The global custody and investor services industry is embarking on a new round of consolidation
On December 4, 2006, when The Bank of New York announced it was merging with one of its major US competitors, Mellon Financial Corporation, to form a custody behemoth with approximately $17 trillion in assets under custody, it took the world of global custody by surprise. Despite ongoing consolidation in the business, custodians and analysts said they did not see this one coming. “It all happened very quickly and quietly for an industry that seems to leak like a sieve,” says Richard Hogsflesh, managing director, R&M; Surveys, which compiles an annual ranking of the top-10 global custodians.
Raj Shah, JPMorgan
While the BoNY-Mellon merger may have come as a surprise, consolidation in the global custody business is a more than 10-year-old phenomenon. As the investment management firms custodians serve enter new markets and add new instruments to their investment portfolios, global custody has become a business requiring sustainable investment in technology and network capabilities. This has played into the hands of the major global custody banks that have the scale and financial wherewithal to buy up smaller regional sub-custody providers confronted with declining margins and increasing investment costs.
A good example of this was the UK custody market in the 1990s, where custody providers such as Barclays and Royal Bank of Scotland exited the custody business, selling up to their larger US counterparts. In 2002, in the largest cross-border acquisition to date, State Street acquired the global custody business of Deutsche Bank. Last year also witnessed a spate of acquisitions and joint ventures with HSBC Securities Services expanding its leadership in the Asia-Pacific region by acquiring the sub-custody business of Westpac Bank in Australia. Canada’s RBC set up a joint venture with Dexia, RBC Dexia Investor Services, to expand its global footprint, and French bank Société Générale bought UniCredit’s 2S Banca securities services business, bringing its total assets under custody to E2 trillion and earning it a place in the global top-10 based on assets.
But the BoNY-Mellon merger is perhaps the most significant in terms of size in recent years, and it reinforces the fact that global custody has become a business of scale. “Stock exchanges are consolidating, and clearing and settlement is becoming standardized, which are classic symptoms of a commoditizing infrastructure,” observes Tony Solway, UK head, BNP Paribas Securities Services. The banks that have scale in terms of higher transaction volumes and revenue streams are able to make the higher level of investment required to stay in the business.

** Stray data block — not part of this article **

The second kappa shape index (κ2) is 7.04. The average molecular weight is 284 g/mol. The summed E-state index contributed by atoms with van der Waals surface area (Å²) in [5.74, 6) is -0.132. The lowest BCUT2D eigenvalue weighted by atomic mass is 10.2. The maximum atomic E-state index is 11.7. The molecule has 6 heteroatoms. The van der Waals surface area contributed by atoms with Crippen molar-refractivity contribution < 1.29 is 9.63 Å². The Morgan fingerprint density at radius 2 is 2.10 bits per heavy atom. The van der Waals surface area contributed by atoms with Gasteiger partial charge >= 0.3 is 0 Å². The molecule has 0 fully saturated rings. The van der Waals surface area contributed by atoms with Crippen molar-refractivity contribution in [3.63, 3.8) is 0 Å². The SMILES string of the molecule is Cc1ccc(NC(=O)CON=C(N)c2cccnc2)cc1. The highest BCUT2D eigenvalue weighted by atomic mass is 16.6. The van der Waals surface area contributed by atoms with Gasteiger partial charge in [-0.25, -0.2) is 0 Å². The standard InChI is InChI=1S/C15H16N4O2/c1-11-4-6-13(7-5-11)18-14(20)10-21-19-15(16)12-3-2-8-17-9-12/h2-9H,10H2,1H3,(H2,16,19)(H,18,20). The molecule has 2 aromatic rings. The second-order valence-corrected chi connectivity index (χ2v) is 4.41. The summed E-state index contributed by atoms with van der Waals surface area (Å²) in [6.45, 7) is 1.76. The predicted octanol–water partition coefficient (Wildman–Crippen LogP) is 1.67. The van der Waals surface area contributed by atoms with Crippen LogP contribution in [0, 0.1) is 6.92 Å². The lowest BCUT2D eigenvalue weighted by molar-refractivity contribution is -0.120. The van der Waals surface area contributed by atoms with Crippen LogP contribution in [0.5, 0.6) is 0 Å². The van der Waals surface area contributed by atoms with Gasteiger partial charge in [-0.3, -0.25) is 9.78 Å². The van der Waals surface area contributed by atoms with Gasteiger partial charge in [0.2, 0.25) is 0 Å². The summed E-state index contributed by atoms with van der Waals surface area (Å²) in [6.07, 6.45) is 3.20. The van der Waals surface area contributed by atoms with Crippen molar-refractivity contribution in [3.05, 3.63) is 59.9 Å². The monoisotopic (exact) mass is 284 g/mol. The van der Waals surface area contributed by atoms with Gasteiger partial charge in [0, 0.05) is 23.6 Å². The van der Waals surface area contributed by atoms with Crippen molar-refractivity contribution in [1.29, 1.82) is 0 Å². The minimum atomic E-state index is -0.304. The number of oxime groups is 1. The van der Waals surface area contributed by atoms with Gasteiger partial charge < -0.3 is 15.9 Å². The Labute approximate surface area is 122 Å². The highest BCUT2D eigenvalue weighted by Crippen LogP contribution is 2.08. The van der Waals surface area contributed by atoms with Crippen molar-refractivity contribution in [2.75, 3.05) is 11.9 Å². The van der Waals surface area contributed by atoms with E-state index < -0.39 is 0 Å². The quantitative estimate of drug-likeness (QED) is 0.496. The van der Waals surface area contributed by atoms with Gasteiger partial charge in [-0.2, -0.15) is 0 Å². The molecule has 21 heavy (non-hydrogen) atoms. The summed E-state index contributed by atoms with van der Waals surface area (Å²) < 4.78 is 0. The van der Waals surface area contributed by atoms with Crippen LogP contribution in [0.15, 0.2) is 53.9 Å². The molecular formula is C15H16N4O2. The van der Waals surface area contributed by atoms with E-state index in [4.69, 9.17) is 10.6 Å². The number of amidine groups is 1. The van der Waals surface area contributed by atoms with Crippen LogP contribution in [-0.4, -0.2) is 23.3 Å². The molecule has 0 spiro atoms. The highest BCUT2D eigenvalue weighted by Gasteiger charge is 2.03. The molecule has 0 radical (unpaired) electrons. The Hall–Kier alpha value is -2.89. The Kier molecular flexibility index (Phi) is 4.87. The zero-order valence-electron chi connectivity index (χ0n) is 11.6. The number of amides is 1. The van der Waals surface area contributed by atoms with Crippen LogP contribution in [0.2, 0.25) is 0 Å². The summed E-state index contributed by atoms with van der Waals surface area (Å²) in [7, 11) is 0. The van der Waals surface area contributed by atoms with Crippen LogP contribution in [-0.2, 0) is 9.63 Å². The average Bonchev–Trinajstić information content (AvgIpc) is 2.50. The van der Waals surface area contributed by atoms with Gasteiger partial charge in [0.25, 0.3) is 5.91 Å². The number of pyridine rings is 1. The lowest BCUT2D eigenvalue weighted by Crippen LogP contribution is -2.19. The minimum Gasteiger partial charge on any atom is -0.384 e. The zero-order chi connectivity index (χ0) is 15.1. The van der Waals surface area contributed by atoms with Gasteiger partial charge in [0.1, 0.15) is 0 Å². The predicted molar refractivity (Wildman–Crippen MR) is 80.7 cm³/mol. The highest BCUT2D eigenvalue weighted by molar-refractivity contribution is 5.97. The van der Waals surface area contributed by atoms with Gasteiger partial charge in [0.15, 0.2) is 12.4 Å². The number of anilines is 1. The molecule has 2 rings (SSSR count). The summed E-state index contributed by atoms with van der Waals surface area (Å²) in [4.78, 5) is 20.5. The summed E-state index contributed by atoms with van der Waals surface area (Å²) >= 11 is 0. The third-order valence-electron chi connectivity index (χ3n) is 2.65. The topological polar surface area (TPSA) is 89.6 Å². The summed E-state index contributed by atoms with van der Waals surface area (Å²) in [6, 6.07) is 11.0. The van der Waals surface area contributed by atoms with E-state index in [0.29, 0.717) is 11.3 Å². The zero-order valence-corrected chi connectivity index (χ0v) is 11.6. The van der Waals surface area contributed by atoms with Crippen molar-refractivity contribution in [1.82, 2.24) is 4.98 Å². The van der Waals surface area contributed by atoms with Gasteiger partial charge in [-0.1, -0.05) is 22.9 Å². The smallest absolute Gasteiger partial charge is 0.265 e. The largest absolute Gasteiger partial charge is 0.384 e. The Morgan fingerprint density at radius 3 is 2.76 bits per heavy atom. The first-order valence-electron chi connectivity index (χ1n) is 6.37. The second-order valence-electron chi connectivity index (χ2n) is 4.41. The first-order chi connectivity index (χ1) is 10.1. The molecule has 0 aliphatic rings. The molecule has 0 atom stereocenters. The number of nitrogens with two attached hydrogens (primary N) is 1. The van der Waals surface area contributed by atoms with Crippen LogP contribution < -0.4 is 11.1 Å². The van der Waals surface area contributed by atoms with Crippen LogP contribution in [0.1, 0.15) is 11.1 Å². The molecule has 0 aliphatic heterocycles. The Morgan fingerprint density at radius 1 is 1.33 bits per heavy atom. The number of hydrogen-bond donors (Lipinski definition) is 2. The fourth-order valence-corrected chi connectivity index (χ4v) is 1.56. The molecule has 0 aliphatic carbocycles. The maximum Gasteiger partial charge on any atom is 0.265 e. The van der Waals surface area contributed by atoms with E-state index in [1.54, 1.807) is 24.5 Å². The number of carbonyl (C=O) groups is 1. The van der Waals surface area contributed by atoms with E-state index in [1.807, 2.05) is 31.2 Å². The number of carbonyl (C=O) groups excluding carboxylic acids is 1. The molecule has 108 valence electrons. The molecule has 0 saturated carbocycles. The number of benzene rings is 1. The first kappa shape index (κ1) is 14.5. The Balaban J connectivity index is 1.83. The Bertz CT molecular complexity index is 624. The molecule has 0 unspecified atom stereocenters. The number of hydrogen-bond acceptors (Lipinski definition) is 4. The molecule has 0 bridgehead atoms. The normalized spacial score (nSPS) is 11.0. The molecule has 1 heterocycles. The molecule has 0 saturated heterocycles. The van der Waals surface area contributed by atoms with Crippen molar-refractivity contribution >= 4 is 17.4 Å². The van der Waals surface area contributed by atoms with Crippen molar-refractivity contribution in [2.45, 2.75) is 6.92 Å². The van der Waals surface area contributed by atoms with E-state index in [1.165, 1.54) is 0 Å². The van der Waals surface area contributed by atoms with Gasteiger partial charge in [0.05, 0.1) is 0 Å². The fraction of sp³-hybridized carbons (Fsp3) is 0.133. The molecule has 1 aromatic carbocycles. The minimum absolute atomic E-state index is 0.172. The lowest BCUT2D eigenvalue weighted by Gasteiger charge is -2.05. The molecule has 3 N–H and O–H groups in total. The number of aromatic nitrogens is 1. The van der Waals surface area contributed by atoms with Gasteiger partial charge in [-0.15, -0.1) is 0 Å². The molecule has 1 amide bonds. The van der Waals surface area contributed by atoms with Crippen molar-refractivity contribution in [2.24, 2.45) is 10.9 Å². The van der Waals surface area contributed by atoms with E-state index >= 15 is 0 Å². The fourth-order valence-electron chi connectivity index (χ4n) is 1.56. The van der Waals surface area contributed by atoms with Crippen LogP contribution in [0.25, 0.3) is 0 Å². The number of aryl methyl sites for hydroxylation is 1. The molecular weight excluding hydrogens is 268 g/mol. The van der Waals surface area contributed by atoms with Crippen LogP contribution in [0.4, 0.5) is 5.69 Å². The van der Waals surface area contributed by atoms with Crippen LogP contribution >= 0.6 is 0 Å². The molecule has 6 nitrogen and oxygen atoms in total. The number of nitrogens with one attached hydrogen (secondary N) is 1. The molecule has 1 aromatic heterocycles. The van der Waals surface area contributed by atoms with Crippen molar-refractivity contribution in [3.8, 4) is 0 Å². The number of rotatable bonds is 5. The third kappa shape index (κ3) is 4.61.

Scale can mean different things, though. JPMorgan Worldwide Securities Services, one of the world’s largest global custodians, with $12.9 trillion in assets under custody, says scale is not just about being the biggest provider. Raj Shah, head of global custody, explains: “Scale also encompasses the broad spectrum of asset-servicing capabilities, the ability to manage complex transactions and more sophisticated instruments.”
For some time pundits have argued that the global custody business will be concentrated in the hands of two or three major providers. Shah concurs that the market will be dominated by a smaller number of players. “Consolidation will continue,” he says, “and out of the players that are left, we will see regional players consolidate into global players, and regional and global players create more joint ventures to benefit both parties.”
Hogsflesh says The Bank of New York Mellon pairing may force some custodians to reassess their strategy. However, he does not believe the global custody business will be whittled down to two or three global providers anytime soon. “There are some large investment managers that are naturally inclined toward the larger providers,” he says, “but there are also quite a few clients out there that are happy to stick with smaller providers that provide a higher quality of service.”